purgatory-poor-souls

Now, Purgatory. Now, the word Purgatory is never explicitly stated in Scripture, but then again, neither is the word Trinity, but that does not negate its presence in the Scriptures; and I’m sure that every Christian will agree that the Trinity is made apparent in the Scriptures. What exactly is Purgatory? Many believe that it is an in-between of Heaven and Hell. Now, this contains kernels of Truth, but I would say that it is more accurately described as a precursor to Heaven for holy, yet imperfect, souls. But, in order to get a more definitive answer, let us look towards the Catechism:

The Final Purification, or Purgatory

All who die in God’s grace and friendship, but still imperfectly purified, are indeed assured of their eternal salvation; but after death they undergo purification, so as to achieve the holiness necessary to enter the joy of heaven. (CCC 1030)

The Church gives the name ‘Purgatory’ to this final purification of the elect, which is entirely different from the punishment of the damned. The Church formulated her doctrine of faith on Purgatory especially at the Councils of Florence and Trent. The tradition of the Church, by reference to certain texts of Scripture, speaks of a cleansing fire:

As for certain lesser faults, we must believe that the Final Judgement, there is a purifying fire. He who is truth says that whoever utters blasphemy against the Holy Spirit will be pardoned neither in this age nor in the age to come. From this sentence we understand that certain offenses can be forgiven in this age, but certain others in the age to come. (CCC 1031)

This teaching is also based on the practice of prayer for the dead, already mentioned in Sacred Scripture: “Therefore [Judas Maccabeus] made atonement for the dead, that they might be delivered from their sin.” From the beginning the Church has honored the memory of the dead and offered prayers in suffrage for them, above all the Eucharistic sacrifice, so that, thus purified, they may attain the beatific vision of God. the Church also commends alms-giving, indulgences, and works of penance undertaken on behalf of the dead:

Let us help and commemorate them. If Job’s sons were purified by their father’s sacrifice, why would we doubt that our offerings for the dead bring them some consolation? Let us not hesitate to help those who have died and to offer our prayers for them. (CCC 1032)

This is all to say that a soul who dies with a love of Jesus Christ, and a willingness to offer his entire self to the Lord, is assured of his or her salvation. However, only perfect things without the blemish of sin can enter into eternal glory, and so a purification is necessary. In a similar manner, when gold is mined from the earth, it contains many impurities and must be purified through fire. To die in God’s grace and friendship means to die with a love of Christ in your heart and a desire to offer yourself entirely to Him. This is the bare minimum required for a soul to be assured of his or her salvation, however, it is not enough to be perfectly purified, because one must put this love into action and unite himself to the suffering of Christ. This is why a soul must undergo purification in Purgatory, to accomplish what they failed to accomplish in their earthly life, uniting themselves to Christ’s suffering. Now, I think there is a misconception about souls in Purgatory, that it is a place for unholy souls to become holy. No, that’s what our time on earth is for, here is where our unholy souls become holy. Souls in Purgatory are holy souls who love God above all else. They wait in the purifying fires of Purgatory in agony and suffering, not from the intense heat of the flames, but in the longing they have for God. The souls in Purgatory do not hate their suffering, as the souls of the damned do, but rather embrace it in love of God and offer it to the Most High for their own purification, so they too may see the face of God and live. You see, only holy souls are permitted to enter into Purgatory, so if you’re like some of my friends who say, “I’m shooting for Purgatory,” you’re probably going to undershoot and miss entirely. Purgatory is not a low standard to halfheartedly strive for, it’s more like a safety net for those who are trying as hard as they can to love God in all they do and for those who God, at the last moment of their life, is able to captivate their entire hearts. Be careful though, people hear these stories about people who had a conversion of heart and mind on their deathbed and are saved. Brothers and Sisters, that by itself is a miraculous event. We cannot live our lives any way we want convinced that we will change our minds on our death bed, accept Jesus into our hearts, and be okay. No, if you don’t have a capacity for God while you’re living your life, odds are you won’t on your deathbed either. Those people who converted at the last possible moment only did so because someone who loved them was praying night and day for them, offering sacrifices to God, suffering on their behalf, so that they may be saved. They didn’t do that on their own volition, by their own power. No, it’s because someone who loved them more than they loved themselves prayed and suffered and pleaded with God to shower a superabundance of Grace on them for their conversion. This is why it is of the utmost importance that we offer prayer and sacrifice here on earth and to strive in all that we do to love God above all else, because that’s how we unite our sufferings to Christ and that’s how we accept God’s gift of redemption.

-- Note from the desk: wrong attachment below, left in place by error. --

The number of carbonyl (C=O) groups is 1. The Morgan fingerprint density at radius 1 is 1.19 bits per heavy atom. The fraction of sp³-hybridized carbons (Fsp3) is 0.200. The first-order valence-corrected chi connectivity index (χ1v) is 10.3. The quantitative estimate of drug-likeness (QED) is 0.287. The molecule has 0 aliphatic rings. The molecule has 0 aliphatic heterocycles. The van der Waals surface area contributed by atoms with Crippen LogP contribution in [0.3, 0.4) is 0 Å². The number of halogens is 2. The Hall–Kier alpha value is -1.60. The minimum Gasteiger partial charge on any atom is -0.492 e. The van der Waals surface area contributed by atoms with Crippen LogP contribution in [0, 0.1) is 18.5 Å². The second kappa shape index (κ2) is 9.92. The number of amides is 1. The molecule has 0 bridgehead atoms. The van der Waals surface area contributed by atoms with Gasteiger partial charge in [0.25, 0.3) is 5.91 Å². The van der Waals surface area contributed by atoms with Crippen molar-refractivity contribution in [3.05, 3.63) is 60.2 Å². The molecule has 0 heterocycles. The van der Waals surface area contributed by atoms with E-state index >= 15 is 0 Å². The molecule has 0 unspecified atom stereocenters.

Part 3 will be posted soon

 

 

One thought on “If the Mass Has Infinite Merits, Why Doesn’t One Mass Empty Purgatory? PT. 2

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